Whether it's to tighten your tummy, remove dead skin from your feet, give your hair a boost or find use for a towel that supposedly holds 12 times its weight in liquid, you may feel tempted by energetic pitchmen peddling such products via late-night infomercials.
But buyer beware, says Consumer Reports magazine, which recently tested a roundup of 15 infomercial products and found some disappointments. The $19.95 Slap Chop diced foods unevenly, while the PedEgg, a pedicure device that costs $9.99, did a good job removing calluses but left a mess.
Still, there are some good offers. The Magic Jack, a voice over Internet Protocol device that costs $39.95, has a clear connection and is a great deal, the magazine said.
Tired of buying as-seen-on-TV products that aren't worth the price?
Here are five Consumer Reports' tips for avoiding infomercial buyer's remorse:
Pause 10 minutes before making a purchase
The excited pace of the commercials boosts dopamine levels, so once they return to normal you'll be feeling less impulsive — and less likely to buy something you don't need.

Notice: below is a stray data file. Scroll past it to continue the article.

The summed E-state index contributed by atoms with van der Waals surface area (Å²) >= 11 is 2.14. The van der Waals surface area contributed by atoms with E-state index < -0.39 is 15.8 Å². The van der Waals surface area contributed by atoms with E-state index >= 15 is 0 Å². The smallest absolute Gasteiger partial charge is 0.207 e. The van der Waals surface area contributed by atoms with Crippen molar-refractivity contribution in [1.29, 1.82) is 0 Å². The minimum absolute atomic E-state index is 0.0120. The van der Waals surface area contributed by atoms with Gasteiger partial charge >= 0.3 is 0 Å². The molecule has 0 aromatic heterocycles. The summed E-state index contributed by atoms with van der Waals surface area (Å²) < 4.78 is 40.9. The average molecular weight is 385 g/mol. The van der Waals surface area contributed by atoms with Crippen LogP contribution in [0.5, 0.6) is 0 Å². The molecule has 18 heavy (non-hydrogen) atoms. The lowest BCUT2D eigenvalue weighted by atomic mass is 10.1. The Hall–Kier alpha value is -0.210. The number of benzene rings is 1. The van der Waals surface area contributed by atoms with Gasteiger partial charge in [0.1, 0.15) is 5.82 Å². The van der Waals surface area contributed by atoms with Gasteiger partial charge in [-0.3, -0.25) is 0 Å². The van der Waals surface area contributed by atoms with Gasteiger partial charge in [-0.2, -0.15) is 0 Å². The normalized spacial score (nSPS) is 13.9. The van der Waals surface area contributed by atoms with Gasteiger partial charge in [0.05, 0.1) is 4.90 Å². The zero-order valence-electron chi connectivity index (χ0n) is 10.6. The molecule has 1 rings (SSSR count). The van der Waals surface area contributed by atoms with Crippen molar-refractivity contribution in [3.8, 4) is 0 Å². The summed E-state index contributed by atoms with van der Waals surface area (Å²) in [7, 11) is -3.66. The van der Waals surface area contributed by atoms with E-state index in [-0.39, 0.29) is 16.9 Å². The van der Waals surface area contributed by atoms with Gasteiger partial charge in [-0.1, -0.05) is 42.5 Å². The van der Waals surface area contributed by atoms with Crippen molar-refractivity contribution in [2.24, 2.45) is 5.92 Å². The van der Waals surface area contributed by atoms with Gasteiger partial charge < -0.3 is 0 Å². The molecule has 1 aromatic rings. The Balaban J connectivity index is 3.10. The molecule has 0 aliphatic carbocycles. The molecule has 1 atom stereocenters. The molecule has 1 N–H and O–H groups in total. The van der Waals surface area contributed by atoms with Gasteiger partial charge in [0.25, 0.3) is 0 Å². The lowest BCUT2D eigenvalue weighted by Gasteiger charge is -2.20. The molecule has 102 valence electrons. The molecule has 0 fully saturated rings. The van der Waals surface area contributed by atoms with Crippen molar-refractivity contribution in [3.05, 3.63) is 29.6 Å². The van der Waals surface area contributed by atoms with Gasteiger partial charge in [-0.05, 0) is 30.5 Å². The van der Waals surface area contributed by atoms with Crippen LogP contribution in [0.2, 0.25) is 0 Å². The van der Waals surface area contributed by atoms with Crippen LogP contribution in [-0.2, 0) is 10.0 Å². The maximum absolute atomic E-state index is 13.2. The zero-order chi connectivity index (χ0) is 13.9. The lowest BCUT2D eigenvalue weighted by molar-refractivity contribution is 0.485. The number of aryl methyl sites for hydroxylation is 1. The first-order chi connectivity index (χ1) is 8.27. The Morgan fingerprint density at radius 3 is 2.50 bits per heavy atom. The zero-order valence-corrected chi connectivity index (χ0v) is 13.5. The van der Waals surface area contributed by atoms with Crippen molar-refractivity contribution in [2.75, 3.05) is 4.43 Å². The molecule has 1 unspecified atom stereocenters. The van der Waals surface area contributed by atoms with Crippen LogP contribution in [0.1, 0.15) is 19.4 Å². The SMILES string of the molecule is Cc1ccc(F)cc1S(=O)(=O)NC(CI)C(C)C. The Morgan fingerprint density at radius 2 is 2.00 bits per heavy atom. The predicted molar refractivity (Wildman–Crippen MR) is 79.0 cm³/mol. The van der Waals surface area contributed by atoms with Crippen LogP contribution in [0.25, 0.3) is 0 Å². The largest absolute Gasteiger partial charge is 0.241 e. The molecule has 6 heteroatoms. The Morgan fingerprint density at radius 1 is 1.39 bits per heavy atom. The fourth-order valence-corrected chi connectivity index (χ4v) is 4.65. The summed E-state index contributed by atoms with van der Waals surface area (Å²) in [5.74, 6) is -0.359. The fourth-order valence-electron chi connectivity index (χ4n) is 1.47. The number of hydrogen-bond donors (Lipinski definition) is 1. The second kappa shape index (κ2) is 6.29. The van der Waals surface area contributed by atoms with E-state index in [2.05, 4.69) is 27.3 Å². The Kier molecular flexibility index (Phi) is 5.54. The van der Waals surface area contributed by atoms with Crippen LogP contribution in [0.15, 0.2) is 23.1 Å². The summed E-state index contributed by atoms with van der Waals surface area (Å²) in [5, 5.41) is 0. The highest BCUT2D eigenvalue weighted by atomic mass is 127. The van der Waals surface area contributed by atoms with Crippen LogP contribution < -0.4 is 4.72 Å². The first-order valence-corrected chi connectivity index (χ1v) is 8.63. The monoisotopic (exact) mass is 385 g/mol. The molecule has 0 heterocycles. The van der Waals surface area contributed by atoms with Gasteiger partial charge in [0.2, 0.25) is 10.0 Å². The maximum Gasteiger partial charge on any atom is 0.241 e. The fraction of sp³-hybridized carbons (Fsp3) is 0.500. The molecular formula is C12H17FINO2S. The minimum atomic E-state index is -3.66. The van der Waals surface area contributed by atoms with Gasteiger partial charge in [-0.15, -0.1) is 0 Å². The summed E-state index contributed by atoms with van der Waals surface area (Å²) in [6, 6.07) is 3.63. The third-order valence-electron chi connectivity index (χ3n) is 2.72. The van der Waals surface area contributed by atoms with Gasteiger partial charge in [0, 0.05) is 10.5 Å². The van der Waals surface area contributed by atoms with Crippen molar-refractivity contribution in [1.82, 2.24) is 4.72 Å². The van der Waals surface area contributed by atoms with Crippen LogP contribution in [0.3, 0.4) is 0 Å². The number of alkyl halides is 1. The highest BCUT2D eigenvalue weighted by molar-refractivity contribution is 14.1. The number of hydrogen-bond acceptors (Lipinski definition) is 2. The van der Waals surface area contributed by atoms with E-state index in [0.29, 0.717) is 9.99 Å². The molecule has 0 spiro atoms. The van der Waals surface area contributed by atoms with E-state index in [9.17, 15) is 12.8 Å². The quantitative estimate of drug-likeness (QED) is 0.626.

Consider other options
The item may seem like the perfect solution to a common problem, maybe even genius. But often they are simple ideas that can easily be duplicated, or aren't even necessary. Soaking a pan in hot water overnight with dish soap may be just as effective as using the Grease Bullet cleaning tablets.
Listen for true "value" clues
When a pitchman cites a $40 value, then says he'll give you two for one, that means the value is probably much less.
Calculate the real price
Make sure you factor in the shipping and handling charges. Sometimes those charges are nearly as much as the item itself.
Say no to add-ons
Those "operators standing by" will likely pitch additional products, accessories and refills — before you know whether the product even works.